Each month we focus on the work and interests of either a regulator or an in-house counsel. This month we interviewed Tim Evans, Competition Counsel of Centrica Plc (British Gas).
The move to In-House Counsel is relatively new for you. What have you found to be the main challenges of your role?
The main challenge – and the main incentive! – to moving in-house is the opportunity to work more closely with the business. In private practice, your main client contact tends to be an in-house lawyer, who will filter your advice and requests for information, tailoring it as necessary for the business. Taking that role on myself brought new challenges, particularly around ensuring that the advice given is exactly tailored to the commercial needs of the business. That is the great attraction of being an in-house lawyer – the opportunity to inform and influence commercial strategy.
Tell us your career story – how did you become an In-House Counsel?
I studied Jurisprudence at Oxford University (Lincoln College), and stayed on to do my Legal Practice Course at the Oxford Institute of Legal Practice. I started my training contract with Baker & McKenzie in London in March 2007, undertaking seats in Corporate, EU Competition and Trade, Pensions and Dispute Resolution. I qualified into the EU Competition and Trade department in March 2009.
I moved to DLA Piper in June 2011, based in the Sheffield office. Whilst at DLA I worked on a broad range of competition, trade and commercial litigation issues before joining Centrica in November 2015.
Is there a particularly exciting, recent development in Competition Law? If so, why is this of interest to you?
The Consumer Rights Act 2015, and in particular the introduction of opt-out collective class actions, has the potential to revolutionise the enforcement of private damages actions under competition law. Prior to the Act, there were a significant number of cartel cases where the damage suffered by individual customers or consumers was insufficient to encourage private actions but the total amount of overcharge as a result of the competition infringement was very significant. Opt-out collective class actions have the potential to ensure that consumers harmed in these situations can obtain cost-effective redress. The first action under the new section 47B has been brought by Dorothy Gibson, General Secretary of the National Pensioners Convention, in the CAT in relation to the OFT’s 2014 mobility scooters decision and practitioners will be watching its progress with interest.
Are there any developments you would like to see in the Competition Law sphere?
Recent initiatives to promote private actions as a result of competition law infringements are to be encouraged and fostered – the deterrent effect of follow on damages actions is high and hurdles to companies (or individuals) bringing such actions should be removed. More broadly, there has been an increasing focus on the use of economic analysis to underpin decisions on merger control and state aid and regulators should continue to build these capabilities.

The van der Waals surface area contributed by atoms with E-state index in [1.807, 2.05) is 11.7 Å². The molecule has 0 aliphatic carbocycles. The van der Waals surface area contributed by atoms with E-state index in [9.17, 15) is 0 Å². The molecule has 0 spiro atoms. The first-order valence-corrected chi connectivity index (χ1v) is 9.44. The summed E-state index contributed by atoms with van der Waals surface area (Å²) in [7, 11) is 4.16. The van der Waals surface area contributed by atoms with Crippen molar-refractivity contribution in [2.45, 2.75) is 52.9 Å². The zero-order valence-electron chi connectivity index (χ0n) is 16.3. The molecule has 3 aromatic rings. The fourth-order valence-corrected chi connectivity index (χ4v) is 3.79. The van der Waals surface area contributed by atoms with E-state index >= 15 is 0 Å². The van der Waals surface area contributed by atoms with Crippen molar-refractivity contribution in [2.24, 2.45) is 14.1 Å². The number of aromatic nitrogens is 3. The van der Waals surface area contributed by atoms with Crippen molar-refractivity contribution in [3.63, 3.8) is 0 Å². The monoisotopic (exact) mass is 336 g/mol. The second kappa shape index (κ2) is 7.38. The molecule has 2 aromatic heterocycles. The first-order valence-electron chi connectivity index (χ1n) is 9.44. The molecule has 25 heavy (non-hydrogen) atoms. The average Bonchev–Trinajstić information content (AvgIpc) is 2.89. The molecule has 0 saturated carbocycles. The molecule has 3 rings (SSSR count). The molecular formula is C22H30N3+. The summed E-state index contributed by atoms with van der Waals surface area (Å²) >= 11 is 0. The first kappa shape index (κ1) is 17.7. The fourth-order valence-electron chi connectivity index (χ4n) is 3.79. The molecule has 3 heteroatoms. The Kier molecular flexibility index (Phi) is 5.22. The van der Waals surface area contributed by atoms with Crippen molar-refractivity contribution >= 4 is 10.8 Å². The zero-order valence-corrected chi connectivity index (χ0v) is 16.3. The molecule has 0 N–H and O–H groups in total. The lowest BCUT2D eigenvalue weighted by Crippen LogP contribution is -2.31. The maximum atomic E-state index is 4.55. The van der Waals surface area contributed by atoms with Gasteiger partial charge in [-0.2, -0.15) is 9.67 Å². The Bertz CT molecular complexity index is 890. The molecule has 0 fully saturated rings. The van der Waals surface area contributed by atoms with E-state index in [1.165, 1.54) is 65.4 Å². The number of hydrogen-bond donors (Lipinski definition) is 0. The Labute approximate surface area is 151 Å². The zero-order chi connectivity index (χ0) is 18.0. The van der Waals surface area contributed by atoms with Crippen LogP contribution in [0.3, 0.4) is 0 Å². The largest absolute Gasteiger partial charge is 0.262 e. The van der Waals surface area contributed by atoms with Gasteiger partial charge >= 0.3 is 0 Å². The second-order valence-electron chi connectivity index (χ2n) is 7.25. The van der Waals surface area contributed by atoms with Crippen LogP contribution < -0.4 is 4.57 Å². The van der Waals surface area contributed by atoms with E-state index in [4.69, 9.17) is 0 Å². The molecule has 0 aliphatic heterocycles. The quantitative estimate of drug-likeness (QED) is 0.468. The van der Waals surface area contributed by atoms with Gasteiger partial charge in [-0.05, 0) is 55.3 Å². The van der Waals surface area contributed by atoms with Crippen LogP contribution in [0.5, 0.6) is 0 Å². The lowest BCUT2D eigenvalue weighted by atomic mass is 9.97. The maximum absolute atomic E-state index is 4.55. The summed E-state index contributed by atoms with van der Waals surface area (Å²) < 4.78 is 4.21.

What does a normal working day look like for you?
I have a short commute to either the Centrica head office in Windsor or the British Gas head office in Staines-upon-Thames – I live in Windsor so will walk, cycle or drive depending on mood and weather! A typical working day will involve meetings with various different business stakeholders, a catch-up with the other members of the Competition team to ensure that we are all aware of what is going on across the business, and a few hours at my desk to get on with whatever projects we currently have ongoing. We will have numerous bigger pieces of work – M&A, general compliance, the energy market review – but receive regular ad hoc queries throughout the week which we will pick up as required.
Recently, the EU Antitrust Commission raided several natural gas firms in Europe. Are you finding that the energy industry is under increased regulation, or has it always been this way?
Energy has always been a heavily regulated sector – it is a core feature of the economy and something that we take for granted as consumers. Regulation of the industry is hugely important to ensure that the UK’s energy requirements are met. Ed Miliband’s promise to freeze energy prices in 2013 marked an increase in political pressure on the energy firms and this in turn led to increased scrutiny from regulators (including the opening of the energy market review by the CMA). Whilst some of this political pressure has fallen away as a result of price cuts (British Gas has cut its residential gas prices three times in the past 18 months), the energy market remains a heavily regulated sector.